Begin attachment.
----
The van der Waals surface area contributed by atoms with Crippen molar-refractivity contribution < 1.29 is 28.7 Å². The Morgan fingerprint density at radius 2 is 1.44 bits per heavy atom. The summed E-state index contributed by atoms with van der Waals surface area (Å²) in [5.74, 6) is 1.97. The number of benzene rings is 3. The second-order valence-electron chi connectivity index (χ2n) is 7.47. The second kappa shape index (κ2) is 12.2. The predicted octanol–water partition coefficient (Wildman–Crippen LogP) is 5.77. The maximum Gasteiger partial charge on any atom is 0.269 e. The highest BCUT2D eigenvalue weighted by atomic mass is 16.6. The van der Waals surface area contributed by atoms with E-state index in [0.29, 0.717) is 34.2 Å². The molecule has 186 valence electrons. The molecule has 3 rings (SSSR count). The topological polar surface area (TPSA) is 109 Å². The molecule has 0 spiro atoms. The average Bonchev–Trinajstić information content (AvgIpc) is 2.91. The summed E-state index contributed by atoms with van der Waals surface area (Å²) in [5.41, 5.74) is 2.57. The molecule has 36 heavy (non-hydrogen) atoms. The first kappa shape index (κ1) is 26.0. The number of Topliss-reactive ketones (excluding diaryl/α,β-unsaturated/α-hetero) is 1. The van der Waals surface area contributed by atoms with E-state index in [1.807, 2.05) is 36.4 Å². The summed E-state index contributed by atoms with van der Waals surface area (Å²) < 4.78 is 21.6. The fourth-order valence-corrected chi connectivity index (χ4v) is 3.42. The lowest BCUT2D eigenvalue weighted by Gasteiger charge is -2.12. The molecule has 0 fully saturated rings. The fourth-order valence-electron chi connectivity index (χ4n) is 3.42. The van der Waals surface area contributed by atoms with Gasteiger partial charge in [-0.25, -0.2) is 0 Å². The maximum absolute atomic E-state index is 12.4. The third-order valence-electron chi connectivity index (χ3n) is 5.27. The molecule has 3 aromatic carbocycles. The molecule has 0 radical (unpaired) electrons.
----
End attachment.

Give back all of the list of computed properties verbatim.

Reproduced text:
The van der Waals surface area contributed by atoms with Crippen molar-refractivity contribution < 1.29 is 28.7 Å². The Morgan fingerprint density at radius 2 is 1.44 bits per heavy atom. The summed E-state index contributed by atoms with van der Waals surface area (Å²) in [5.74, 6) is 1.97. The number of benzene rings is 3. The second-order valence-electron chi connectivity index (χ2n) is 7.47. The second kappa shape index (κ2) is 12.2. The predicted octanol–water partition coefficient (Wildman–Crippen LogP) is 5.77. The maximum Gasteiger partial charge on any atom is 0.269 e. The highest BCUT2D eigenvalue weighted by atomic mass is 16.6. The van der Waals surface area contributed by atoms with E-state index in [0.29, 0.717) is 34.2 Å². The molecule has 186 valence electrons. The molecule has 3 rings (SSSR count). The topological polar surface area (TPSA) is 109 Å². The molecule has 0 spiro atoms. The average Bonchev–Trinajstić information content (AvgIpc) is 2.91. The summed E-state index contributed by atoms with van der Waals surface area (Å²) in [5.41, 5.74) is 2.57. The molecule has 36 heavy (non-hydrogen) atoms. The first kappa shape index (κ1) is 26.0. The number of Topliss-reactive ketones (excluding diaryl/α,β-unsaturated/α-hetero) is 1. The van der Waals surface area contributed by atoms with E-state index in [1.807, 2.05) is 36.4 Å². The summed E-state index contributed by atoms with van der Waals surface area (Å²) < 4.78 is 21.6. The fourth-order valence-corrected chi connectivity index (χ4v) is 3.42. The lowest BCUT2D eigenvalue weighted by Gasteiger charge is -2.12. The molecule has 0 fully saturated rings. The fourth-order valence-electron chi connectivity index (χ4n) is 3.42. The van der Waals surface area contributed by atoms with Gasteiger partial charge in [-0.25, -0.2) is 0 Å². The maximum absolute atomic E-state index is 12.4. The third-order valence-electron chi connectivity index (χ3n) is 5.27. The molecule has 3 aromatic carbocycles. The molecule has 0 radical (unpaired) electrons.